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In accounting, a key term to know is “internal control.” Internal control is the series of processes and procedures that are performed within the organization to ensure the integrity and accuracy of the financial information and reporting of that organization. Internal control is very important to consider in order to protect the business owners, employees, vendors, investors, and other stakeholders.

In a small business, maintaining good internal control is often a challenge since staff size is smaller and resources are limited. Yet, it is essential to understand so that the business owners understand what risks they are taking every day in their businesses.  A good system of internal controls can help the organization reduce the risk of fraud, safeguard against loss, and demonstrate good business practices.

Key Concepts

Segregation of duties is the first of three key concepts of internal control. It means that tasks should be assigned to different people when there is a risk that having everything assigned to one person could hide errors or even theft.  For example, the person who opens the mail and receives checks should not be the same person who applies the check to the correct customer in Accounts Receivable.

Delegation of authority is the second key concept of internal control.  While the owner has ultimate control, they cannot do everything. They must delegate to staff. Staff have the responsibility to maintain internal controls in their area of responsibility.

System access is the third concept of internal control. Access to documents, rooms, computers, applications, and other items should be on a need-to-know basis to reduce risk. While one person might have system access to enter a transaction, they should not also be the one to have system access to review or approve that same transaction.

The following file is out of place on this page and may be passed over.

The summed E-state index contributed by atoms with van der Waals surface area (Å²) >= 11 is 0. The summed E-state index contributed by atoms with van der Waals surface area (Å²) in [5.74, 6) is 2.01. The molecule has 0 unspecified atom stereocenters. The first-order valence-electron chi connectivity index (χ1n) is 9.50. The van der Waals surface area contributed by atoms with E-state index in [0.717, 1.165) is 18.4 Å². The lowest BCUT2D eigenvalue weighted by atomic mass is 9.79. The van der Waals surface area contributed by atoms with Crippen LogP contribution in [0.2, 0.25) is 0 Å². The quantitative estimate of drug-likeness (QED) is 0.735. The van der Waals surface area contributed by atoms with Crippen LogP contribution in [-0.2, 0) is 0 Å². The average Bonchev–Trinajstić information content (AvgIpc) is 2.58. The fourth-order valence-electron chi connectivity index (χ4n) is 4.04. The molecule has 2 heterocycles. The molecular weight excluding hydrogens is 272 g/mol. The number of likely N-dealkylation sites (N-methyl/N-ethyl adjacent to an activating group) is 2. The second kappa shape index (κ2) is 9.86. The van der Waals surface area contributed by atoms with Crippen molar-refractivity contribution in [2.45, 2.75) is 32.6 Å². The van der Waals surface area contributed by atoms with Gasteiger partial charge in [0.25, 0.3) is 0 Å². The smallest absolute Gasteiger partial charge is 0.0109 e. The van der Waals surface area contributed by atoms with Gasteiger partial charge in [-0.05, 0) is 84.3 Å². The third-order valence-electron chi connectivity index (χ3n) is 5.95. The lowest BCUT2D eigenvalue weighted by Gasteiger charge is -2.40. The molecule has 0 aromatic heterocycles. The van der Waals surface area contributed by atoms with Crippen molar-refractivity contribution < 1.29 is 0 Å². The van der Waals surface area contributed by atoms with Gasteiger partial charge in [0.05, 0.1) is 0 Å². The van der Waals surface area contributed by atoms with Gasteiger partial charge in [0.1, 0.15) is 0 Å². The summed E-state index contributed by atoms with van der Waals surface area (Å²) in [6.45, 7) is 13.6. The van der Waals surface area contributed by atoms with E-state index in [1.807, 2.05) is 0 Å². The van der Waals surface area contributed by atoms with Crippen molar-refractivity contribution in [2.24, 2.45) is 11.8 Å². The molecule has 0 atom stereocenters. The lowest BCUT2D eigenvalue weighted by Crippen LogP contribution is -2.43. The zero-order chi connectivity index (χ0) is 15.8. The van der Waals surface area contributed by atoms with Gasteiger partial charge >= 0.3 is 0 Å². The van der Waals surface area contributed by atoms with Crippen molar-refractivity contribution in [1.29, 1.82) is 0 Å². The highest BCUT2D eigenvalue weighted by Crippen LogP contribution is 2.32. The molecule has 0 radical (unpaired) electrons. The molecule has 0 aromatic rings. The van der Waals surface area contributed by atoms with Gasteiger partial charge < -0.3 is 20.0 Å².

Business Operations

Every aspect of the business should be considered while setting up the company’s policies and procedures.  In a small business, an easy way to develop internal controls is to review each major transaction flow and implement the controls needed.

On the customer side, this includes receiving the customer order, sales contracts, shipping, invoicing, managing accounts receivables, collections, bank deposits or merchant reconciliations, and cash management. It can also include customer service, pricing, and promotional activity.

On the vendor side, the process includes adding controls for vendor selection, purchase orders, receiving, bill pay, managing accounts payable, payments, managing travel and expense accounts, and company credit cards.

Depending on the company, additional areas that need to be reviewed for internal control include inventory and supply chain management and government contracts, if any.

When hiring, the process of hiring, onboarding, training, evaluating performance, and payroll should be considered.  Safety is also an important consideration.

A very large part of internal control development should focus on the information technology operations of the company. Areas include user access and controls, password management, naming conventions, physical security, disaster recovery, and network and applications development, updates, and change control. Data entry should also be considered and is best included when developing controls for the customer, vendor, and employee functions.

Additional functions that need internal control processes include treasury and financing; financial reporting, budgeting, and planning; records storage, access, retention, and destruction; asset management; and insurance.

Internal controls can be applied to small businesses as well as large organizations. It’s all about being able to feel confident that your business is operating with financial integrity, accuracy, efficiency, and a reduced risk of failure. If you have questions about how internal control applies to your business, be sure to reach out to us any time.

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